“I believe that in the darkness there will be beauty and there will be love; and every now and then it will feel like more than enough.” 
-- Dr. Kate Bowler, author and theologian

Despite our differences, there are some commonly held characteristics of a good death.

  • being free of pain and discomfort
  • being treated with dignity and kindness
  • having our wishes honoured
  • being free of suffering, whether through practicing our beliefs, having mended a relationship, being able to say goodbye, or a sense of a life well live
  • feeling confidence in those caring for us

Before committing to walking with someone through their living and dying journey, it may help to address your own feelings about death and to realize how you may respond.  All of your experiences with death and dying may have an impact on how you approach this journey as a caregiver.

Think of a time when you were in the presence of a person who was dying.  Then consider how you felt.  Were you:

  • nervous that you didn’t know what to expect?
  • peaceful and accepting?
  • frightened that something awful would happen while you were present?
  • sad to know this person will soon die?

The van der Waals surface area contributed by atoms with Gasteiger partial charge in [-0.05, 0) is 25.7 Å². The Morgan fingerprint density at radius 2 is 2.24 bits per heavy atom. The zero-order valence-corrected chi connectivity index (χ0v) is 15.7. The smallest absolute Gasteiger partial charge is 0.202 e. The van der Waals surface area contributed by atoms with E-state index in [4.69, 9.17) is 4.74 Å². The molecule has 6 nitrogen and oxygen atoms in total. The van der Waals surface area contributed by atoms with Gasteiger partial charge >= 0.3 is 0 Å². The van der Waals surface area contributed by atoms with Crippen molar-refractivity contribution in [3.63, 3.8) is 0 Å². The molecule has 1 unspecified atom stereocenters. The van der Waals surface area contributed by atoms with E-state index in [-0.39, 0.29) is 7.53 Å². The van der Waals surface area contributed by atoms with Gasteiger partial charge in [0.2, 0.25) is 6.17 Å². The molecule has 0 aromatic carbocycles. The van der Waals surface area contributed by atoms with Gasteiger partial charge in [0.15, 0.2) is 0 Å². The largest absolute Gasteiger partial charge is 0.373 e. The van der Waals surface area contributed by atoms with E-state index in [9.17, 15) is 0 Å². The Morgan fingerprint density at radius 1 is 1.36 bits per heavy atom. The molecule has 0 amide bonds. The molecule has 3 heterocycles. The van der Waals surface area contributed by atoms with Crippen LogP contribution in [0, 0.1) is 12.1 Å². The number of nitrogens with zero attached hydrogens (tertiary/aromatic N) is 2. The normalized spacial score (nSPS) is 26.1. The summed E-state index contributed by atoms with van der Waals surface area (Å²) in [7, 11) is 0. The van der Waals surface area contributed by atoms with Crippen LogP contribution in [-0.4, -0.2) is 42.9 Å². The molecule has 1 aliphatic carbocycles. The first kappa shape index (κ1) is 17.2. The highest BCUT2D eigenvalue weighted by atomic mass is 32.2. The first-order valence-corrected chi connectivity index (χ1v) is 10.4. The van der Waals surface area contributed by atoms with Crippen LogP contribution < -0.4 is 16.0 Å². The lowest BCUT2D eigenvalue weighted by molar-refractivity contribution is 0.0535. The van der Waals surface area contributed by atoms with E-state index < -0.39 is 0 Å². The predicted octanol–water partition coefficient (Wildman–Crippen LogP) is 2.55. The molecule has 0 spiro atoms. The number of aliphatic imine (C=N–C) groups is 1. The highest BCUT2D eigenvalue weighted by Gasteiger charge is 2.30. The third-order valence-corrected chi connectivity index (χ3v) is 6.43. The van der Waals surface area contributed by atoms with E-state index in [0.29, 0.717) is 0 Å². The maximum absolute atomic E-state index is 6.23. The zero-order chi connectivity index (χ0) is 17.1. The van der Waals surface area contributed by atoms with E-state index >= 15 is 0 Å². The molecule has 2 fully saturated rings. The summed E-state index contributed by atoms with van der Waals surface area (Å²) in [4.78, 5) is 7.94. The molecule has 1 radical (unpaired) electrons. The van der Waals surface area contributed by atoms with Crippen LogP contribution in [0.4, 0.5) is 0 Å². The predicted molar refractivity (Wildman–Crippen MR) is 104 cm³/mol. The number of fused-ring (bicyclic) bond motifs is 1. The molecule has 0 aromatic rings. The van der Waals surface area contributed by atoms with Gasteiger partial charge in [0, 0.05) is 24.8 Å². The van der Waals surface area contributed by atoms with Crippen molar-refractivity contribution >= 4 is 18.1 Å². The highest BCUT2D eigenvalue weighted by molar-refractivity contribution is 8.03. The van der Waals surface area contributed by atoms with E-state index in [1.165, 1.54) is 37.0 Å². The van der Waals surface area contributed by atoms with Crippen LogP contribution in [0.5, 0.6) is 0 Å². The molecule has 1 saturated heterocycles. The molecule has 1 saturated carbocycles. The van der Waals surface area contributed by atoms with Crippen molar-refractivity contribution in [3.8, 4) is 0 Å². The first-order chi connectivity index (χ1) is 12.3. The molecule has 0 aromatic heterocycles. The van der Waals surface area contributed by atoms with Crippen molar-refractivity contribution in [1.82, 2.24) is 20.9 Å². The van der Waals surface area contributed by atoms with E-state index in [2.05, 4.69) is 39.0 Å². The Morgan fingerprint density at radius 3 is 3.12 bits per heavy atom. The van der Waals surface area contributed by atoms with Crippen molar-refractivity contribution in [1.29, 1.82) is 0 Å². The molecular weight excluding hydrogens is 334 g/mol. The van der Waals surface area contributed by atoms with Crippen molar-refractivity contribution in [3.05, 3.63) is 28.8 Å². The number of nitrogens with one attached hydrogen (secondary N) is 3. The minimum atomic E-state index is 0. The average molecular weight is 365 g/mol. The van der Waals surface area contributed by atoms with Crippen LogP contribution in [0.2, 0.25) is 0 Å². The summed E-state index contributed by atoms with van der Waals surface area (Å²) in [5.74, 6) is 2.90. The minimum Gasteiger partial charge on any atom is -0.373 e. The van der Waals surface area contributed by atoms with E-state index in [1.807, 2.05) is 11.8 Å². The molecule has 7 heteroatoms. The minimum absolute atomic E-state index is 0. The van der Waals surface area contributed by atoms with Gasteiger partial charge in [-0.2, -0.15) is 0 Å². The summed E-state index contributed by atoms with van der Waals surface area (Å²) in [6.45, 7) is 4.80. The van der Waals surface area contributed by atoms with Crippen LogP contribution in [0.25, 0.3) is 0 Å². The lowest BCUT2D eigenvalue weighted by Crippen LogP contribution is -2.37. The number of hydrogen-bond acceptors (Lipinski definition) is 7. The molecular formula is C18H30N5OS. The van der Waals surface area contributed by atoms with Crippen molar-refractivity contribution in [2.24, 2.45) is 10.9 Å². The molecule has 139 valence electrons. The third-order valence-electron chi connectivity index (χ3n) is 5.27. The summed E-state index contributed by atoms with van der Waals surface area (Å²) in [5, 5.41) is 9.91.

• honoured to be present for such an important time in the person’s life?
  • awkward and embarrassed that you didn’t know what to say?

Was the person who was dying suffering or were they at peace?  Did you think about what they may be feeling?  Did you imagine how you would feel if you were in their shoes?

We hope these pages will give you the information you need to give care through your loved one’s death.  Please contact us at 1.877.488.7390 or if we may be of assistance.


Palliative and End-of-Life Care topics have been divided into the following and are available by clicking below or on the sub-menus to the right

  1. About You
  2. Communication During Chronic Illness and End-of-Life
  3. Getting Prepared
  4. Palliative Care
  5. Living and Dying at Home
  6. Living and Dying Away from Home
  7. When Death is Near
  8. The Moment of Death
  9. After Death Has Occurred
  10. Funerals and Burials
  11. Other Important Considerations
  12. Grief and Bereavement

Caregiver Tips

This 12-minute TEDx Talk video Don't Take Death Lying Down by Jim McDermott shares clear and memorable stories and reasons encouraging people to think and act on our own convictions while we can.  Start today!

In this episode of CBC’s Now or Never, people are finding ways to make peace with death.

  • A woman sends her partner of 22 years off "in style" by building her a handmade casket.
  • A daughter finds the courage to have a frank conversation about death with her aging parents.
  • Strangers gather at a bookstore for a Death Cafe — and share why preparing for death can be more complicated for the LGBT community.
  • A Mexican-Canadian man finds comfort in his culture following the death of his father by suicide.
  • A bereavement counsellor helps seniors unleash the power of their own life stories.
  • Typing out her friend's obituary helped one woman find beauty in life and death.